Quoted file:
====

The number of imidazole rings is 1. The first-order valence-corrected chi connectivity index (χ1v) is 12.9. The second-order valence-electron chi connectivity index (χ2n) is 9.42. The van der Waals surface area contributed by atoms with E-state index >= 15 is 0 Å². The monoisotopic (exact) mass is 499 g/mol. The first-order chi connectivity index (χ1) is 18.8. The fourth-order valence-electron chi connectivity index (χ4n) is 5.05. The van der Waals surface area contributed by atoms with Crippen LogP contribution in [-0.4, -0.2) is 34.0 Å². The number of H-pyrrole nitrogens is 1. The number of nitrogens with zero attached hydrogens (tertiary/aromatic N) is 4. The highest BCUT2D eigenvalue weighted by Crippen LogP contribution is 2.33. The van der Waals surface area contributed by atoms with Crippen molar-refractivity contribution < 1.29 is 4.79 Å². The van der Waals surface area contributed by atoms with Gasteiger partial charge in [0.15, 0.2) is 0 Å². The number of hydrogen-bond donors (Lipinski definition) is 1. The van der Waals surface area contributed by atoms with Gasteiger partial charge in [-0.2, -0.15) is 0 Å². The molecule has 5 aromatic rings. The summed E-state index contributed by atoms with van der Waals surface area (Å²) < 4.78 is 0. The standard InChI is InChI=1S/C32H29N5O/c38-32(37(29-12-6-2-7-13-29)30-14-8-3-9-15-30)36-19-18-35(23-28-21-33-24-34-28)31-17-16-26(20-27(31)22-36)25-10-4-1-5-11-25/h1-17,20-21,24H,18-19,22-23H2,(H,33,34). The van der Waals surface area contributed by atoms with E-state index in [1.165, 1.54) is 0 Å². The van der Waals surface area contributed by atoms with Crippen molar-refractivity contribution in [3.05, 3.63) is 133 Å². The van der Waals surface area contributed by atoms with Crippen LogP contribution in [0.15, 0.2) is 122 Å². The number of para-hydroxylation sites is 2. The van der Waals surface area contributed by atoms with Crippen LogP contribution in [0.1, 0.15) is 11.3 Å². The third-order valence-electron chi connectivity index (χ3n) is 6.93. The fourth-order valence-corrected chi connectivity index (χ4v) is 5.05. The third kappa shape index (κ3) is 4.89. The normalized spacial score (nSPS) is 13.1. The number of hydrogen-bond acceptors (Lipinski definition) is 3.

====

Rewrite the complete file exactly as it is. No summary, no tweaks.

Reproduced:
The number of imidazole rings is 1. The first-order valence-corrected chi connectivity index (χ1v) is 12.9. The second-order valence-electron chi connectivity index (χ2n) is 9.42. The van der Waals surface area contributed by atoms with E-state index >= 15 is 0 Å². The monoisotopic (exact) mass is 499 g/mol. The first-order chi connectivity index (χ1) is 18.8. The fourth-order valence-electron chi connectivity index (χ4n) is 5.05. The van der Waals surface area contributed by atoms with Crippen LogP contribution in [-0.4, -0.2) is 34.0 Å². The number of H-pyrrole nitrogens is 1. The number of nitrogens with zero attached hydrogens (tertiary/aromatic N) is 4. The highest BCUT2D eigenvalue weighted by Crippen LogP contribution is 2.33. The van der Waals surface area contributed by atoms with Crippen molar-refractivity contribution < 1.29 is 4.79 Å². The van der Waals surface area contributed by atoms with Gasteiger partial charge in [0.15, 0.2) is 0 Å². The number of hydrogen-bond donors (Lipinski definition) is 1. The van der Waals surface area contributed by atoms with Gasteiger partial charge in [-0.2, -0.15) is 0 Å². The molecule has 5 aromatic rings. The summed E-state index contributed by atoms with van der Waals surface area (Å²) < 4.78 is 0. The standard InChI is InChI=1S/C32H29N5O/c38-32(37(29-12-6-2-7-13-29)30-14-8-3-9-15-30)36-19-18-35(23-28-21-33-24-34-28)31-17-16-26(20-27(31)22-36)25-10-4-1-5-11-25/h1-17,20-21,24H,18-19,22-23H2,(H,33,34). The van der Waals surface area contributed by atoms with E-state index in [1.165, 1.54) is 0 Å². The van der Waals surface area contributed by atoms with Crippen molar-refractivity contribution in [3.05, 3.63) is 133 Å². The van der Waals surface area contributed by atoms with Crippen LogP contribution in [0.15, 0.2) is 122 Å². The number of para-hydroxylation sites is 2. The van der Waals surface area contributed by atoms with Crippen LogP contribution in [0.1, 0.15) is 11.3 Å². The third-order valence-electron chi connectivity index (χ3n) is 6.93. The fourth-order valence-corrected chi connectivity index (χ4v) is 5.05. The third kappa shape index (κ3) is 4.89. The normalized spacial score (nSPS) is 13.1. The number of hydrogen-bond acceptors (Lipinski definition) is 3.